The Science behind the Fight against Invasive Species
BY MATTHEW PETASEK, GREEN BAY FWCO
for Silver and Bighead carp DNA analysis. Credit: USFWS
Aquatic invasive species are a serious threat to any waterbody, in the Great Lakes, fish and wildlife agencies throughout the region have documented more than 180 invaders. This fact is one of the many reasons why the US Fish and Wildlife Service has been tasked with monitoring for any potential invaders that we have not seen yet. At the top of our priority list are the Silver and Bighead carps, collectively known as bigheaded carps, which have been taking the country by storm since the 1970’s; particularly in the Midwest region. Since bigheaded carps have been established in the Mississippi and Illinois rivers for a long time, it’s clear that we have to look ahead and consider the security of the Great Lakes against such a prolific invader. So far, efforts have been successful in stopping their spread with the use of electric barriers in the Chicago Area Waterway System; however, we are still continually monitoring in Lake Michigan for any signs of an invasion. One of the primary methods we use to monitor for Silver and Bighead carps is environmental DNA (eDNA).
Environmental DNA can be anywhere throughout the waterways attached to the organic material found there. The Fish and Wildlife Service collects thousands of water samples every year from rivers that have been identified as suitable staging or spawning habitat. The water samples are then sent to a genetics laboratory where it is processed to find traces of fish DNA; in this case, Silver and Bighead carps. The month of May marked the first round of eDNA sampling for the Green Bay Fish and Wildlife Conservation Office’s AIS team. This office has been responsible for monitoring the St. Joseph, Kalamazoo and Grand Rivers in Michigan as well as the Fox and Milwaukee Rivers in Wisconsin. The Green Bay office’s team of 10 people spends weeks planning and as many as eight days in the field to collect and prepare these water samples for analysis; and that’s just for one round.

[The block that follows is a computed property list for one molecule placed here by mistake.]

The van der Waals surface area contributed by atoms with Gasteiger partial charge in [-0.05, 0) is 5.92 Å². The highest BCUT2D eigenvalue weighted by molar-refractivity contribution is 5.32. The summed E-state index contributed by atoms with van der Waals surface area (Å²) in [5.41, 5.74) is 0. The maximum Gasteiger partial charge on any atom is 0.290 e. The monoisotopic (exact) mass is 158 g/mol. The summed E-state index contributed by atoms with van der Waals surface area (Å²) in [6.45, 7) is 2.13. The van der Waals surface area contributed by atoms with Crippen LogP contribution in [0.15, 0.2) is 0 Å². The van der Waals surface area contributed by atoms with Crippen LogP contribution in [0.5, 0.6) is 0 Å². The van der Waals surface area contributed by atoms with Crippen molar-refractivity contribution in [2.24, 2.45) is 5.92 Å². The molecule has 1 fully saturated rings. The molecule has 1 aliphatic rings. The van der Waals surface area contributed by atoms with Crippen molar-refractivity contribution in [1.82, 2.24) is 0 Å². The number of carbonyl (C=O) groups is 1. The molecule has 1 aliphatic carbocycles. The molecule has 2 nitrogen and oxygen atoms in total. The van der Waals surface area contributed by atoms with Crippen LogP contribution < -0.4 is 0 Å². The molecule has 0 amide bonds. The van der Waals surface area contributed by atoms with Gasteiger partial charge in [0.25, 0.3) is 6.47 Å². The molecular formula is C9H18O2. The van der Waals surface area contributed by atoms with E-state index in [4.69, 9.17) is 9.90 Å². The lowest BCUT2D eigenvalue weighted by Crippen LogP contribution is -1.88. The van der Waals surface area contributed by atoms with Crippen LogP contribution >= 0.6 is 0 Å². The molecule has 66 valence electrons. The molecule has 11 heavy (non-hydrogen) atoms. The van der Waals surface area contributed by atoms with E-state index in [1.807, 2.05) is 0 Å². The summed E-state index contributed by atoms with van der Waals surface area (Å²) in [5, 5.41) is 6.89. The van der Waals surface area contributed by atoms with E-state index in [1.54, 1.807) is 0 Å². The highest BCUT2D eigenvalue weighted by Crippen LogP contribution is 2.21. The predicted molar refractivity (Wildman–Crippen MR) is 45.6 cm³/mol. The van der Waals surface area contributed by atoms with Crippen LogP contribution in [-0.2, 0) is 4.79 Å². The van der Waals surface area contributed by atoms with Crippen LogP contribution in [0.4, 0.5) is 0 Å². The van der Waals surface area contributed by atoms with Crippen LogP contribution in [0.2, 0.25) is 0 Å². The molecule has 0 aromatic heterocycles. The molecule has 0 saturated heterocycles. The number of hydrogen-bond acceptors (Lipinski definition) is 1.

So far, the team has collected a total of 840 samples from these five high-priority rivers. This is only one third of the samples that the Green Bay team plans to collect this season, and only about 10% of the total samples that will be taken in all of Region 3. While results won’t be in for some time, all Region 3 AIS teams continue to monitor their respective watersheds for signs of aquatic invasion. The Great Lakes region should feel better knowing that the US Fish and Wildlife offices are all working together towards a common goal; protecting the world’s largest freshwater resource from aquatic invasive species such as bigheaded carps.